Several Supreme Court justices appeared skeptical Wednesday about the constitutionality of Massachusetts' 35-foot buffer zone around abortion clinics in a case that has broad First Amendment ramifications.
Massachusetts instituted its 2007 buffer zone law after several abortion clinics in the state complained that protesters, activists and others repeatedly were blocking — and sometimes harassing — patients as they entered their facilities.
The state said in some instances before the law was enacted, protesters had thrown anti-abortion leaflets into car windows and sometimes poked their heads or hands inside the vehicles.
Eleanor McCullen, a 77-year-old anti-abortion activist, challenged the Massachusetts' law on the grounds it violated her free speech rights.
During oral arguments for her case, liberal and conservative-leaning jurists questioned whether the state could find less restrictive ways to ensure patients have safe access to the clinics while protecting free-speech rights of peaceful anti-abortion protestors and others gathered outside.
"Surely you could have a law against screaming and shouting within 35 feet or protesting within 35 feet" that also would permit nonviolent demonstrations, Justice Antonin Scalia said. "What this case involves, what these [anti-abortion activists] want to do, is to speak quietly and in a friendly manner, not in a hostile manner."
Massachusetts Assistant Attorney General Jennifer Miller argued it would be "very difficult" to write a statue that would prohibit some types of speech, such has yelling, while allowing others, such as quiet, peaceful dialogue.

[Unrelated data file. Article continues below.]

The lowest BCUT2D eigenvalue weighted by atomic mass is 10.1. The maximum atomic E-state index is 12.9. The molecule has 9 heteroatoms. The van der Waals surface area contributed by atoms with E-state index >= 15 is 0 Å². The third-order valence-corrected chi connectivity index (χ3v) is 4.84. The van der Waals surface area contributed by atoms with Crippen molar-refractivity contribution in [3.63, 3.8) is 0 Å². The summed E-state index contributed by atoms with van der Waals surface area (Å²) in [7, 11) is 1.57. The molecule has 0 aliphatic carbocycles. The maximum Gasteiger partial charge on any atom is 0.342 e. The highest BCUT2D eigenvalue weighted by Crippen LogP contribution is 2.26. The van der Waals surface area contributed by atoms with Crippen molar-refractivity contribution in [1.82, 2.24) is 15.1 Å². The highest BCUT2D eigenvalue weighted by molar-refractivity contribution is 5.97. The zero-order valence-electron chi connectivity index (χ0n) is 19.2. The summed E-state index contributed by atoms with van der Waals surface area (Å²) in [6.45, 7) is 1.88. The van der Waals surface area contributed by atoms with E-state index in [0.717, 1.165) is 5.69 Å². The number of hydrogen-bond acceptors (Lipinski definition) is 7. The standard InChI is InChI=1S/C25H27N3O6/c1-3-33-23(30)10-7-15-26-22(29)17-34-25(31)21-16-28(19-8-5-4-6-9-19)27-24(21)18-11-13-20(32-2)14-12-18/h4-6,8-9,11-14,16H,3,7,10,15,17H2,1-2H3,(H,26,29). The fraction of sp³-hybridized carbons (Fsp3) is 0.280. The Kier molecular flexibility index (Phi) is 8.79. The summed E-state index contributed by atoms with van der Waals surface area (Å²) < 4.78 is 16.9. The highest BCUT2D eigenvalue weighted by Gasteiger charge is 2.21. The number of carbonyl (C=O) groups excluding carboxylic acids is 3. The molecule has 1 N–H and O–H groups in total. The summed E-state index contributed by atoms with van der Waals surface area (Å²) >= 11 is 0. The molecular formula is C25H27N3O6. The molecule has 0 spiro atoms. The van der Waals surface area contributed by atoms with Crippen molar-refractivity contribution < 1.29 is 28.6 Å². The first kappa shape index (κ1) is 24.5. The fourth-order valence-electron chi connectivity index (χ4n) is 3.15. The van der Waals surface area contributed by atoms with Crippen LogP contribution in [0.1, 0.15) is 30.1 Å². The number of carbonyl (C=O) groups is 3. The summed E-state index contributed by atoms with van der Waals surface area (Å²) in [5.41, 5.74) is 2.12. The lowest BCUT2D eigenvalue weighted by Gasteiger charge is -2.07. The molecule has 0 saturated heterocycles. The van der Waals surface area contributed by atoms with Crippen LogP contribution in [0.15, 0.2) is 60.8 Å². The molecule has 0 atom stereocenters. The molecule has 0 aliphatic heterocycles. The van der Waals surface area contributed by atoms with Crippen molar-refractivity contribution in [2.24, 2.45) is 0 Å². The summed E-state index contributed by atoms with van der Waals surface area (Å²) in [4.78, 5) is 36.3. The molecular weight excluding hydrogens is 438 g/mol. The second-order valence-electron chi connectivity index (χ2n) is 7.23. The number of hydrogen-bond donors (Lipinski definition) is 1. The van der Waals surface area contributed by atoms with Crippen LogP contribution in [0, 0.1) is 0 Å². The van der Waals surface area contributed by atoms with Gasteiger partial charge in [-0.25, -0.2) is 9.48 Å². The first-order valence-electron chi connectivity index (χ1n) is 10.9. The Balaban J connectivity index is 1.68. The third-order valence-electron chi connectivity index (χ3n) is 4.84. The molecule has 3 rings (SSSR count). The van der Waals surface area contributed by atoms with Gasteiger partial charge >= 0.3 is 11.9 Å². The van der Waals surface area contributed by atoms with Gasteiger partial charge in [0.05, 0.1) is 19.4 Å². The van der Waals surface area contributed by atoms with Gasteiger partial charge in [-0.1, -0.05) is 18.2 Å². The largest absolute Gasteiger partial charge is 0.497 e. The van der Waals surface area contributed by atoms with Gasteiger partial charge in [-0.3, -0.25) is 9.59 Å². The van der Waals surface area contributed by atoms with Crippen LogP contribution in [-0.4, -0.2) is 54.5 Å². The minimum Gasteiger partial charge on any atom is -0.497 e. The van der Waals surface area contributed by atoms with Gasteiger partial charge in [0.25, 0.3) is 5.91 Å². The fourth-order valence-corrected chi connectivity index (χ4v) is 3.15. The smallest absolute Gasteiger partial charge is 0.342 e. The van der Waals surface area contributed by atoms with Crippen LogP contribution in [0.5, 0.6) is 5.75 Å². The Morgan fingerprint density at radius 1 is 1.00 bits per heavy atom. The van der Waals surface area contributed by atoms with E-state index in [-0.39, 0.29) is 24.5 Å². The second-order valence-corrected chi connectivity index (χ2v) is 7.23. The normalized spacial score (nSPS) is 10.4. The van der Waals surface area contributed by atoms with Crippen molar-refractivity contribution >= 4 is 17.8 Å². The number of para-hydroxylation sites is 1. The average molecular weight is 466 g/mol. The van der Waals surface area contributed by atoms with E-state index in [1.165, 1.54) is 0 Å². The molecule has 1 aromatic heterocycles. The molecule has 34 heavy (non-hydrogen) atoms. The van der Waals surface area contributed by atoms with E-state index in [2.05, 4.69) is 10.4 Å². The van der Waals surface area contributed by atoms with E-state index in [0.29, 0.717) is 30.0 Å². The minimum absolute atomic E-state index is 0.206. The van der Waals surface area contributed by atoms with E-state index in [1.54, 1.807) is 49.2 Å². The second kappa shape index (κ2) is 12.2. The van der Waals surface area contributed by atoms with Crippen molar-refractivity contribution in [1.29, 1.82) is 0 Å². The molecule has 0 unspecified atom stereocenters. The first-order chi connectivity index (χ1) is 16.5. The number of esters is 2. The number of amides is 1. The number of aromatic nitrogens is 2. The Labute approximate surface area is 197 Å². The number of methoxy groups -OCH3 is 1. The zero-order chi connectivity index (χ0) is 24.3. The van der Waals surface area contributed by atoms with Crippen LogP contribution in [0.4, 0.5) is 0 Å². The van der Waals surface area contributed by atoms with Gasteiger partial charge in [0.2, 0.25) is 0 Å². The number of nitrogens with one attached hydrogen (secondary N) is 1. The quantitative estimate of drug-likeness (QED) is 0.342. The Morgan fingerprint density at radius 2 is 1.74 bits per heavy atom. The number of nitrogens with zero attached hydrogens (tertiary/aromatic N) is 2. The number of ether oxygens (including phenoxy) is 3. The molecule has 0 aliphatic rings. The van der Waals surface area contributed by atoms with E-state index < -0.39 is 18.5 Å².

"At some point or another, the [state] legislature was aware that some amount of space needed to be created, and it chose 35 feet as a reasonable response, a reasonable amount of space around the facility," she said.
Miller added the law doesn't ban free speech but "moved [conversations] back a few feet."
Justice Elena Kagan responded that the buffer's size was "more than a few feet."
"You know, 35 feet is a ways," she said. "That's a lot of space."
Critics of the law say that because some clinics have private parking lots and limited public sidewalk space, the 35-foot zone essentially makes one-on-one conversations between activists and patients difficult if not impossible.
"This court [in the past] has held that the public sidewalks are a natural and proper place for free citizens to exchange information and ideas," said attorney Mark Rienzi, who is representing McCullen.
But Justice Anthony Kennedy said a government's responsibility to protect free speech and ensure public safety aren't mutually exclusive.
"In free speech cases, when you address one problem, you have a duty to protect speech that's lawful," he said.
The justices' decisions could affect the legality of similar buffer zones at funerals and places of worship.
The AFL-CIO, worried that a ruling to uphold buffer zones could make it more difficult for striking workers to picket outside their workplace, filed a brief in support of McCullen.
Lower courts have upheld the state law on the grounds it applied equally to all groups and thus doesn't discriminate against anti-abortion or pro-abortion rights activists.
Past Supreme Courts have ruled the First Amendment doesn't guarantee a person the right to express his opinions at all times and places, or in any manner that may be desired.
The high court three years ago ruled that the controversial Westboro Baptist Church of Topeka, Kan., could protest outside military funerals, provided it did so on public property. But justices left the decision of how far protesters should stay away from an event to local authorities. In the case, Westboro protesters said they abided by a police request to stay 1,000 feet away from the funeral.
The Supreme Court last took up the issue of buffer zones outside abortion clinics in 2000 when it ruled 6-3 in favor of a Colorado law that barred protests, the distribution of literature and other activity within eight feet of a facility.
Since then, four of the six justices in the majority have retired, while the three dissenters -- Kennedy, Scalia and Justice Clarence Thomas, remain on the court.
The Supreme Court prohibits protests and demonstrations on its grounds but allows for such activity, with conditions, on adjacent public sidewalks.